Edmunds (2017 - Current)
Edmunds.com is one of the world’s premier car research and buying websites. First created in 1966, Edmunds’ main goal has been making the car buying process easier for the consumer. Based out of beautiful Santa Monica California, Edmunds has consistently been rated one of the best places to work in LA. It also has an amazing office which we are proud of.
At Edmunds I am a tech lead, which means that I lead a small team of 5. I am responsible for the mission critical leads system, which allows Edmunds to take customers interested in a vehicle and transmit this information to the dealeships to start the sales process. The leads system is a critical part of our Tier 3 portfolio, which directly connects Edmunds.com users with dealerships.
Currently we maintain a small suite of Java & Spring based web applications. Our primary goal is to reduce technical debt, and modernize the system with better techniques, tools, and architectures.
DRW Trading (2015 - 2017)
DRW trading is one of America’s largest principle trading firms. DRW participates in a very wide range of market activities including market making, investment, crypto currency exchange, VC investment, and real estate.
At DRW I was a senior engineer on the Trading Infrastructure team. TI was responsible for maintaining two mission critical tools: the reference data store and the position store.
The reference data store contained all relevant details of every single instrument that DRW had ever traded, and then some. This work involved both understanding a wide range of financial products as well as being able to capture the commonalities of instruments offered by different exchanges. We also supported a large number of applications to provide instrument specific calculations, such as option expiration, bond accrued interest calculation, as well as batch jobs to regularly import and process exchange instrument data.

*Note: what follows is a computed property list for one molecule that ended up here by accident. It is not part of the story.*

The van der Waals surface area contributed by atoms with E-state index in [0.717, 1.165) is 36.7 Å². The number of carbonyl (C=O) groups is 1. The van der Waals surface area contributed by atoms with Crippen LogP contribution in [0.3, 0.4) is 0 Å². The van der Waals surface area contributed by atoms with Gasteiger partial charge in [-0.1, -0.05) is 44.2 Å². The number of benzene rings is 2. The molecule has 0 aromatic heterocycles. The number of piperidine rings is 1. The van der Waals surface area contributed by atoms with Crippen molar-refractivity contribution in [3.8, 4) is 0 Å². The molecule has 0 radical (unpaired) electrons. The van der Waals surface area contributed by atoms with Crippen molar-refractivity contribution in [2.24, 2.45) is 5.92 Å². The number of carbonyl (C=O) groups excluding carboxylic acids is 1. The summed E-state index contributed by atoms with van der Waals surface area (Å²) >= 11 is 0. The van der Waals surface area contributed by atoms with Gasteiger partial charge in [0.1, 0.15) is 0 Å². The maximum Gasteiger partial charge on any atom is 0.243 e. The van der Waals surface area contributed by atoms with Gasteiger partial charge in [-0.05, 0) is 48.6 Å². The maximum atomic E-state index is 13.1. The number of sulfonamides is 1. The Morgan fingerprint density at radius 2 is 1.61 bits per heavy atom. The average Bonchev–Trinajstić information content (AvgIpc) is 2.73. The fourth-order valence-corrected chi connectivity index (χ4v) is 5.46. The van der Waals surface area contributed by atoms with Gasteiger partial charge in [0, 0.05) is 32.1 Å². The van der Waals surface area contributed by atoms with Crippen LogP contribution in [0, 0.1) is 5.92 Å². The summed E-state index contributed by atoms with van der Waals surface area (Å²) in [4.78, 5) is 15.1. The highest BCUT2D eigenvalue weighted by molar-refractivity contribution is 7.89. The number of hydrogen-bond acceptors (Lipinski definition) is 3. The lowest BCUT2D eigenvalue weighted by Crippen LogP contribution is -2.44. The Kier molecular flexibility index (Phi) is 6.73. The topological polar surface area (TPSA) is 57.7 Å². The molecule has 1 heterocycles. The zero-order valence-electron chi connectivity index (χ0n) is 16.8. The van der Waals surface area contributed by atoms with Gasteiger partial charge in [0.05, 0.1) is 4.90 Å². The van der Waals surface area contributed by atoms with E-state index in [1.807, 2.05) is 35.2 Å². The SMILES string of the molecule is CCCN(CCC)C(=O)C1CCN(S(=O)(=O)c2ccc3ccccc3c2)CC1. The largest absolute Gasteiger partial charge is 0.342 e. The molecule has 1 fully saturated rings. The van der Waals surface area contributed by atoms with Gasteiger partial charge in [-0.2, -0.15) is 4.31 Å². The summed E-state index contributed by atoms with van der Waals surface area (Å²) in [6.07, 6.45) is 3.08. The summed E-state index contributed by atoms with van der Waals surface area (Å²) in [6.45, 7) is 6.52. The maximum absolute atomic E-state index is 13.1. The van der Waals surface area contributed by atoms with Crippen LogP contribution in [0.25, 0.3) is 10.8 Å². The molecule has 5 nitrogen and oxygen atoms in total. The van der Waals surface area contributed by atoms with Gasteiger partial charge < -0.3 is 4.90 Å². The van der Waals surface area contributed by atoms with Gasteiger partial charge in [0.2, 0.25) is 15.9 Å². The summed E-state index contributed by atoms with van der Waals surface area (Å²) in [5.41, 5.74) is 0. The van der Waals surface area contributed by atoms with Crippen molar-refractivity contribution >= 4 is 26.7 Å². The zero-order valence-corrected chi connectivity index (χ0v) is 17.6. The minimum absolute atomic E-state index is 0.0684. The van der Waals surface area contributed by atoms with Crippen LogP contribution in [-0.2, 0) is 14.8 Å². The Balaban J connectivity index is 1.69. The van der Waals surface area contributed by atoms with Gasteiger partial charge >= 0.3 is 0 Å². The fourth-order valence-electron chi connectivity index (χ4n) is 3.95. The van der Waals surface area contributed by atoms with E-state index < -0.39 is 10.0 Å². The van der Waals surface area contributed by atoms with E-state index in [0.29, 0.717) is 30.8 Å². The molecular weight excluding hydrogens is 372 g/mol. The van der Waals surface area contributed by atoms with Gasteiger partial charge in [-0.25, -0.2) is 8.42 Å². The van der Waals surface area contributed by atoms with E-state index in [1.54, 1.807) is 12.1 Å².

The trade and position data store involved tracking every single trade made in the organization, and keeping an up to the date record of every single trader’s position. This involved verifying every trade, providing a way for errors to be easily corrected, as well as providing the ability for desks to search for and view their trades/positions in a real time format. This data had to be accumulated firm wide for regulatory reasons, as well as segregated out so that nominally competitive desks could not see each other’s positions.
Pivotal Labs (2013 - 2015)
Pivotal Labs is a consultancy firm primarily based out of San Francisco, with satellite offices in a large number of major metropolitan hubs world wide. They offer consultancy services to established companies and startups alike, using techniques like pair programming, agile project management, and TDD to show firms how to work better.
At Pivotal I worked in a satellite office on their Pivotal Tracker product. Pivotal Tracker is an agile project management tool beloved for its opinionated simplicity. Tracker is used universally inside Pivotal and with Pivotal clients, as well as a large number of companies large and small in order to easily track their project’s progress.
At Pivotal I basically fulfilled two roles: backend engineer and frontend engineer.
The backend of Pivotal Tracker was a heavily customized Ruby on Rails app providing both static management pages, APIs, a rich event log & caching infrastructure, and a heavily customized documentation system. I was involved in adding features, fixing bugs, and overhauling the search system for the backend.
The frontend of Pivotal Tracker was a Single Page Application (SPA) written in Backbone.js. Well, it is one now, back when I worked there were actually two: classic and next. Another engineer and I spearheaded the project to completely separate the then conjoined classic & next code, fix a large number of show stopping bugs, and eventually release the next codebase out into the wild.
While at Pivotal I also maintained our CI solutions in Jenkins & CircleCI, and also ran an experiment in using generative based testing to search for hard to reproduce bugs. The latter eventually produced a Clojure Conj talk in 2014.
Narrative Science (2012 - 2013)
Narrative Science is an AI & Natural Language processing startup based in Chicago Illinois. Their primary product is an algorithm that combines structured data and configuration to produce natural sounding text. There is a high probability that you have read some work from Narrative Science, especially if you are into baseball, stock markets, or sales reports.